What is an Accounts Receivable Template?
An Accounts Receivable Template is a document that records any unpaid sales invoices of the company or amount of money owed by customers for purchases made through an installment plan. It may contain necessary information like:
- Invoice date
- Customer name
- Amount due
- Late fee
- Total paid
- Invoice number
- Dates of payments received
- Outstanding receivables
Some examples of Accounts Receivable are:
- An electricity provider that charges its customers after they have used the power.
- If a customer wants to buy a product but doesn't have the funds at the moment of purchase, the company will issue an invoice and give her 30 days to pay.
- After paying a downpayment, the remaining balance of a product or service will be recorded in the company’s account receivables book.
A bookkeeper or an accountant of a company is usually the one who writes and maintains an accounts receivable document.
How to fill out an Accounts Receivable Template?
For your convenience, PDFRun has an Accounts Receivable Template that you can use. It should be filled out with the following information:
Enter the full legal name of the vendor.
Enter the check number.
Enter the date of purchase.
Enter the amount due.
Enter the name of the department.
Enter the name of the account.
Enter the months of payment. You can select one through six.
Enter the total amount.
Add the total amount from each vendor then enter the sum on the last row of the last column.
Tips on writing an Accounts Receivable:
If you wish to modify the Accounts Receivable Template or write one on your own, here are a few suggestions that might help you in doing so:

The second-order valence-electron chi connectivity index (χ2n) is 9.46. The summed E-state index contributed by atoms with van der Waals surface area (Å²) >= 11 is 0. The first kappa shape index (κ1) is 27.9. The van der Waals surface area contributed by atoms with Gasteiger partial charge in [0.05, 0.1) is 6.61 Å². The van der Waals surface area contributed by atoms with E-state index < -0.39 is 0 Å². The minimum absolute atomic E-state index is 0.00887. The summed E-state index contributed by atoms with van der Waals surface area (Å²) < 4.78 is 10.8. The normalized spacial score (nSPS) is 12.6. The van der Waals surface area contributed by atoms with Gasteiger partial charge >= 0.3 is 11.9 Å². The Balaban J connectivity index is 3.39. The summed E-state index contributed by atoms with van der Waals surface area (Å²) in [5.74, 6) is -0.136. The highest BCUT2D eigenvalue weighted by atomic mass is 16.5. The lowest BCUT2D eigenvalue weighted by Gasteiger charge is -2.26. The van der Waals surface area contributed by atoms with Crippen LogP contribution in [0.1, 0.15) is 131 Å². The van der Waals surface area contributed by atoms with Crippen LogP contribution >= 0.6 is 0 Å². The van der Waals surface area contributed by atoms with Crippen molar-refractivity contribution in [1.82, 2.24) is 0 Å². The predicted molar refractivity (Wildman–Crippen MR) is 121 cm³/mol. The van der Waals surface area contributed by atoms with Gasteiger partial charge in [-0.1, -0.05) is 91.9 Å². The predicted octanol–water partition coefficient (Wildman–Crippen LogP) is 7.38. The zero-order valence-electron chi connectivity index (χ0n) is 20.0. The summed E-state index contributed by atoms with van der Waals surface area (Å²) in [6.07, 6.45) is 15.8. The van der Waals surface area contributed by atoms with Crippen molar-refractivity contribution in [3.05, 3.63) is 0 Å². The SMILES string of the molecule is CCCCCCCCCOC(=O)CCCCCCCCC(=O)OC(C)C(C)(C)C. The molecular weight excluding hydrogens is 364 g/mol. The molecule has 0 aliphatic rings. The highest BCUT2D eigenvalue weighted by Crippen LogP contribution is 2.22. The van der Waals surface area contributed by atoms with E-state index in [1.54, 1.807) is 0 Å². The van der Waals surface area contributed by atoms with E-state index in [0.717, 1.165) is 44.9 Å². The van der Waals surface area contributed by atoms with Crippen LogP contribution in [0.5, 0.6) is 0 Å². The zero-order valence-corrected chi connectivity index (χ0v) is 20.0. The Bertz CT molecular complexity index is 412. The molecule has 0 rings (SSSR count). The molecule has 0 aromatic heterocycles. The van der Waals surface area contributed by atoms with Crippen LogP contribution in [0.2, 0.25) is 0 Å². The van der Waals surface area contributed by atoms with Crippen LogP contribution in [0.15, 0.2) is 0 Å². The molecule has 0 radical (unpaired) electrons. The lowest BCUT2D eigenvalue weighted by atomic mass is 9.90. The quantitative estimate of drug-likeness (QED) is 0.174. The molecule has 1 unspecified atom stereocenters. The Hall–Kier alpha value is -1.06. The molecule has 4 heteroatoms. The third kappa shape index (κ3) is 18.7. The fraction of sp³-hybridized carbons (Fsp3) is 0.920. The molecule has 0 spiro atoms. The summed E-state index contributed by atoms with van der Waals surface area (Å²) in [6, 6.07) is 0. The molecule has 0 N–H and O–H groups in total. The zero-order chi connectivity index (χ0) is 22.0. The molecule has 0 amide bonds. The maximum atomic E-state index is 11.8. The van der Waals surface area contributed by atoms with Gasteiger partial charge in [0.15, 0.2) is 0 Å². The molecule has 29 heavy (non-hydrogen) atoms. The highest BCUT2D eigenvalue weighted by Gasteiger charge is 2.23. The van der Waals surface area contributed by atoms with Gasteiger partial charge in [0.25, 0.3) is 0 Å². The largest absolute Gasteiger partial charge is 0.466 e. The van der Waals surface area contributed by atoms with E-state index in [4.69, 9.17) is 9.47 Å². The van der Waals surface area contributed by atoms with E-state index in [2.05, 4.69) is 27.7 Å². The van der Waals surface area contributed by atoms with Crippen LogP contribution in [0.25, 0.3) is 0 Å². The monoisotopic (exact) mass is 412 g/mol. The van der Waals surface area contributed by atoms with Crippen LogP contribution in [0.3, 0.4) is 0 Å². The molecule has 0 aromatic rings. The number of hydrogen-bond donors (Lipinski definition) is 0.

- Make sure to keep and organize your company’s sales invoices.
The information from your company’s sales invoices is vital in filling out an accounts receivable book. Do not forget to keep it in a safe place, may it be digitally or physically. It also helps the process of encoding in accounts receivable if you’ll establish a format, strategy, or arrangement in sorting out the sales invoices.
- Ensure the accuracy of your customer’s data
Creating and maintaining an efficient accounts receivable process requires centralizing the master data process to assure the authenticity of client accounts and information. For example, an inaccurate amount of debt may negatively impact your company and your relationship with a customer.
- Include the date of payments.
The best way to see if an invoice has already been settled is by looking at the date of payment. Verify if the customer has paid and followed the date of payment and write him or her off the list.
Why should I use an Accounts Receivable Template?
Using an Accounts Receivable Template has its benefits, some of these are:
- It keeps track of all the money that your customers owe your company.
- It helps you manage the outstanding balances from your customers.
- It prepares precise invoices for the products or services you've provided.
- It verifies purchase orders and invoices.
- It guarantees that bills are collected in accordance with the payment conditions.
- It organizes settled invoices after they’ve been paid.